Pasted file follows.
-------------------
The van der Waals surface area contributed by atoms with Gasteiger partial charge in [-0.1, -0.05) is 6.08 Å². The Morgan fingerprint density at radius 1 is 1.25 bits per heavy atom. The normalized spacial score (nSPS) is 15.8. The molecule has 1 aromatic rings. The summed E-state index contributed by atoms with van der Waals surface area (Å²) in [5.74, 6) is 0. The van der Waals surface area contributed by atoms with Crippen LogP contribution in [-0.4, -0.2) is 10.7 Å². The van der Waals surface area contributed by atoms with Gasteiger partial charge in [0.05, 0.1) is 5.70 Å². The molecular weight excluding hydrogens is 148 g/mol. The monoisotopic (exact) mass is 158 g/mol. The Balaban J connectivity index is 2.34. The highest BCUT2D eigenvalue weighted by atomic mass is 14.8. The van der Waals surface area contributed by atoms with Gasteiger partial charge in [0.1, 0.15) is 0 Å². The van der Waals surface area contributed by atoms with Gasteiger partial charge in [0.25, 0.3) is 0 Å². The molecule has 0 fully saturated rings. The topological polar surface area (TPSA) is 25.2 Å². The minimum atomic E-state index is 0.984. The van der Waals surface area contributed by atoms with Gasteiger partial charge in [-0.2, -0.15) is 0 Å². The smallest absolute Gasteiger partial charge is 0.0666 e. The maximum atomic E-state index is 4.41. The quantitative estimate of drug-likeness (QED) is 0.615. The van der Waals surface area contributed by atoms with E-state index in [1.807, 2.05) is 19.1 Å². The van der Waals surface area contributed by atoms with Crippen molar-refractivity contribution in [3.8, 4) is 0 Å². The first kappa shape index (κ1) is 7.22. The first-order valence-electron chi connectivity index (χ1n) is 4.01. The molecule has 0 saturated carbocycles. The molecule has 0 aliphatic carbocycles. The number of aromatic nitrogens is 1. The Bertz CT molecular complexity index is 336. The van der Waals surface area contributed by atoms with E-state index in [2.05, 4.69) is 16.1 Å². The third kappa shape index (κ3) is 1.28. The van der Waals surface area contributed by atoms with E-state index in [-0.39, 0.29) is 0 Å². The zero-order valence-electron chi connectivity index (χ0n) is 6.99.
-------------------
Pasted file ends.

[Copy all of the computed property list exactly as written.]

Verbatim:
The van der Waals surface area contributed by atoms with Gasteiger partial charge in [-0.1, -0.05) is 6.08 Å². The Morgan fingerprint density at radius 1 is 1.25 bits per heavy atom. The normalized spacial score (nSPS) is 15.8. The molecule has 1 aromatic rings. The summed E-state index contributed by atoms with van der Waals surface area (Å²) in [5.74, 6) is 0. The van der Waals surface area contributed by atoms with Crippen LogP contribution in [-0.4, -0.2) is 10.7 Å². The van der Waals surface area contributed by atoms with Gasteiger partial charge in [0.05, 0.1) is 5.70 Å². The molecular weight excluding hydrogens is 148 g/mol. The monoisotopic (exact) mass is 158 g/mol. The Balaban J connectivity index is 2.34. The highest BCUT2D eigenvalue weighted by atomic mass is 14.8. The van der Waals surface area contributed by atoms with Gasteiger partial charge in [0.1, 0.15) is 0 Å². The van der Waals surface area contributed by atoms with Gasteiger partial charge in [0.25, 0.3) is 0 Å². The molecule has 0 fully saturated rings. The topological polar surface area (TPSA) is 25.2 Å². The minimum atomic E-state index is 0.984. The van der Waals surface area contributed by atoms with Gasteiger partial charge in [-0.2, -0.15) is 0 Å². The smallest absolute Gasteiger partial charge is 0.0666 e. The maximum atomic E-state index is 4.41. The quantitative estimate of drug-likeness (QED) is 0.615. The van der Waals surface area contributed by atoms with E-state index in [1.807, 2.05) is 19.1 Å². The van der Waals surface area contributed by atoms with Crippen molar-refractivity contribution in [3.8, 4) is 0 Å². The first kappa shape index (κ1) is 7.22. The first-order valence-electron chi connectivity index (χ1n) is 4.01. The molecule has 0 saturated carbocycles. The molecule has 0 aliphatic carbocycles. The number of aromatic nitrogens is 1. The Bertz CT molecular complexity index is 336. The van der Waals surface area contributed by atoms with E-state index in [2.05, 4.69) is 16.1 Å². The third kappa shape index (κ3) is 1.28. The van der Waals surface area contributed by atoms with E-state index in [-0.39, 0.29) is 0 Å². The zero-order valence-electron chi connectivity index (χ0n) is 6.99.